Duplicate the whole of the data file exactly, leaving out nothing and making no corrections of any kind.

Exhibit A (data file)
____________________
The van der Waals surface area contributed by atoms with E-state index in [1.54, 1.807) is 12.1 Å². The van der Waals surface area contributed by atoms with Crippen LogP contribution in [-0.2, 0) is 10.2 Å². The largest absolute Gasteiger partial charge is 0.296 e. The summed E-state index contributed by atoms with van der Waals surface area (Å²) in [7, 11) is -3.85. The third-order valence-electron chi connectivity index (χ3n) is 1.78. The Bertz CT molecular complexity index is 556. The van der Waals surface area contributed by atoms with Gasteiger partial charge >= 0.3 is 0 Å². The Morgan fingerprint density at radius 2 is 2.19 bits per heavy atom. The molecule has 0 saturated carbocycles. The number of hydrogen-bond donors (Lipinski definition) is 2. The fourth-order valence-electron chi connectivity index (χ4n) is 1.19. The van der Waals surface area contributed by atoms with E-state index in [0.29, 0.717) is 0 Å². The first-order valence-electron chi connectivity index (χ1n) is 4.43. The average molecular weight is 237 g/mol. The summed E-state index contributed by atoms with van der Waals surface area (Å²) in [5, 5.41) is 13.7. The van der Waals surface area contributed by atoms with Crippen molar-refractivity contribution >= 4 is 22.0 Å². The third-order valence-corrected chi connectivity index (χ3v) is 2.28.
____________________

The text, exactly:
The van der Waals surface area contributed by atoms with E-state index in [1.54, 1.807) is 12.1 Å². The van der Waals surface area contributed by atoms with Crippen LogP contribution in [-0.2, 0) is 10.2 Å². The largest absolute Gasteiger partial charge is 0.296 e. The summed E-state index contributed by atoms with van der Waals surface area (Å²) in [7, 11) is -3.85. The third-order valence-electron chi connectivity index (χ3n) is 1.78. The Bertz CT molecular complexity index is 556. The van der Waals surface area contributed by atoms with Gasteiger partial charge >= 0.3 is 0 Å². The Morgan fingerprint density at radius 2 is 2.19 bits per heavy atom. The molecule has 0 saturated carbocycles. The number of hydrogen-bond donors (Lipinski definition) is 2. The fourth-order valence-electron chi connectivity index (χ4n) is 1.19. The van der Waals surface area contributed by atoms with E-state index in [0.29, 0.717) is 0 Å². The first-order valence-electron chi connectivity index (χ1n) is 4.43. The average molecular weight is 237 g/mol. The summed E-state index contributed by atoms with van der Waals surface area (Å²) in [5, 5.41) is 13.7. The van der Waals surface area contributed by atoms with Crippen molar-refractivity contribution >= 4 is 22.0 Å². The third-order valence-corrected chi connectivity index (χ3v) is 2.28.